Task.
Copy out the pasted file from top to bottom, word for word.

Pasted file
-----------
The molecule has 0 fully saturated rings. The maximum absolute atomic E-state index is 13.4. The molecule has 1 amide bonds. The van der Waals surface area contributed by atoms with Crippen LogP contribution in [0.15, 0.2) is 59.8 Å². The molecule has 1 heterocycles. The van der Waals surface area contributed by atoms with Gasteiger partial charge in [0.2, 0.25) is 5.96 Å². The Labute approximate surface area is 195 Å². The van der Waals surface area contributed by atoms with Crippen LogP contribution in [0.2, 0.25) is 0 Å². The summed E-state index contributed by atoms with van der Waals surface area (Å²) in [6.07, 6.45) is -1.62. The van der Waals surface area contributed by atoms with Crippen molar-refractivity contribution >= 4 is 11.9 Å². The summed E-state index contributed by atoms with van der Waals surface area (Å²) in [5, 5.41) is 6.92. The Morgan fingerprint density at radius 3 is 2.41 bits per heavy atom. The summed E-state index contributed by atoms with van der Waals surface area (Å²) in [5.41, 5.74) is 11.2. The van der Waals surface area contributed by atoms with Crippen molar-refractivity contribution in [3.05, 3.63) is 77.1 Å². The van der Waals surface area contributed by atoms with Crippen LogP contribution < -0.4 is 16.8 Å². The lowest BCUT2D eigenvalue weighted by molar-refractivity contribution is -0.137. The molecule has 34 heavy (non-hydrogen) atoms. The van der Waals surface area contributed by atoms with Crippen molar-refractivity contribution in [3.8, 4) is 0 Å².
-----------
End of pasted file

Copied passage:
The molecule has 0 fully saturated rings. The maximum absolute atomic E-state index is 13.4. The molecule has 1 amide bonds. The van der Waals surface area contributed by atoms with Crippen LogP contribution in [0.15, 0.2) is 59.8 Å². The molecule has 1 heterocycles. The van der Waals surface area contributed by atoms with Gasteiger partial charge in [0.2, 0.25) is 5.96 Å². The Labute approximate surface area is 195 Å². The van der Waals surface area contributed by atoms with Crippen LogP contribution in [0.2, 0.25) is 0 Å². The summed E-state index contributed by atoms with van der Waals surface area (Å²) in [6.07, 6.45) is -1.62. The van der Waals surface area contributed by atoms with Crippen molar-refractivity contribution >= 4 is 11.9 Å². The summed E-state index contributed by atoms with van der Waals surface area (Å²) in [5, 5.41) is 6.92. The Morgan fingerprint density at radius 3 is 2.41 bits per heavy atom. The summed E-state index contributed by atoms with van der Waals surface area (Å²) in [5.41, 5.74) is 11.2. The van der Waals surface area contributed by atoms with Crippen molar-refractivity contribution in [3.05, 3.63) is 77.1 Å². The van der Waals surface area contributed by atoms with Crippen LogP contribution < -0.4 is 16.8 Å². The lowest BCUT2D eigenvalue weighted by molar-refractivity contribution is -0.137. The molecule has 34 heavy (non-hydrogen) atoms. The van der Waals surface area contributed by atoms with Crippen molar-refractivity contribution in [3.8, 4) is 0 Å².